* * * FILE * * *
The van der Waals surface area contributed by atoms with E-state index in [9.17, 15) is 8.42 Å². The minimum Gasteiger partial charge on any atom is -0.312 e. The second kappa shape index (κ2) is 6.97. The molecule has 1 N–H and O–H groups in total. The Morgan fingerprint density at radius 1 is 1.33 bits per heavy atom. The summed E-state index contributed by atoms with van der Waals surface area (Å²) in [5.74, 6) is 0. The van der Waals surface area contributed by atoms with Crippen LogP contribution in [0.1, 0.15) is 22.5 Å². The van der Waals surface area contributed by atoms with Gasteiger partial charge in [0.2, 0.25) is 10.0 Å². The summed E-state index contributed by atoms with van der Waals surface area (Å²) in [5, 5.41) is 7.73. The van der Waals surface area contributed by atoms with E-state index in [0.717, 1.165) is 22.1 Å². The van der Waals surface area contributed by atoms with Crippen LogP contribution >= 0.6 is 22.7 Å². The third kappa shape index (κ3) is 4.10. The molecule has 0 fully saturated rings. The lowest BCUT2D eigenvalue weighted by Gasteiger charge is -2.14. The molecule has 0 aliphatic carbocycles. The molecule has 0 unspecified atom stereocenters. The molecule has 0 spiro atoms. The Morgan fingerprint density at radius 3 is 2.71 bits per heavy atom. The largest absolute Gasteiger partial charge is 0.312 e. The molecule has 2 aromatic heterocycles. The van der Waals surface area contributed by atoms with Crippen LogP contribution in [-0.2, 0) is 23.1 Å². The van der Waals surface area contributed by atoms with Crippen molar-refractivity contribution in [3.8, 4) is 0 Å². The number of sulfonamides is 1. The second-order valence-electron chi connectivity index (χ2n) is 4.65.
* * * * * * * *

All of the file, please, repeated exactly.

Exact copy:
The van der Waals surface area contributed by atoms with E-state index in [9.17, 15) is 8.42 Å². The minimum Gasteiger partial charge on any atom is -0.312 e. The second kappa shape index (κ2) is 6.97. The molecule has 1 N–H and O–H groups in total. The Morgan fingerprint density at radius 1 is 1.33 bits per heavy atom. The summed E-state index contributed by atoms with van der Waals surface area (Å²) in [5.74, 6) is 0. The van der Waals surface area contributed by atoms with Crippen LogP contribution in [0.1, 0.15) is 22.5 Å². The van der Waals surface area contributed by atoms with Gasteiger partial charge in [0.2, 0.25) is 10.0 Å². The summed E-state index contributed by atoms with van der Waals surface area (Å²) in [5, 5.41) is 7.73. The van der Waals surface area contributed by atoms with E-state index in [0.717, 1.165) is 22.1 Å². The van der Waals surface area contributed by atoms with Crippen LogP contribution >= 0.6 is 22.7 Å². The third kappa shape index (κ3) is 4.10. The molecule has 0 fully saturated rings. The lowest BCUT2D eigenvalue weighted by Gasteiger charge is -2.14. The molecule has 0 aliphatic carbocycles. The molecule has 0 unspecified atom stereocenters. The molecule has 0 spiro atoms. The Morgan fingerprint density at radius 3 is 2.71 bits per heavy atom. The largest absolute Gasteiger partial charge is 0.312 e. The molecule has 2 aromatic heterocycles. The van der Waals surface area contributed by atoms with Crippen LogP contribution in [-0.2, 0) is 23.1 Å². The van der Waals surface area contributed by atoms with Crippen molar-refractivity contribution in [3.8, 4) is 0 Å². The number of sulfonamides is 1. The second-order valence-electron chi connectivity index (χ2n) is 4.65.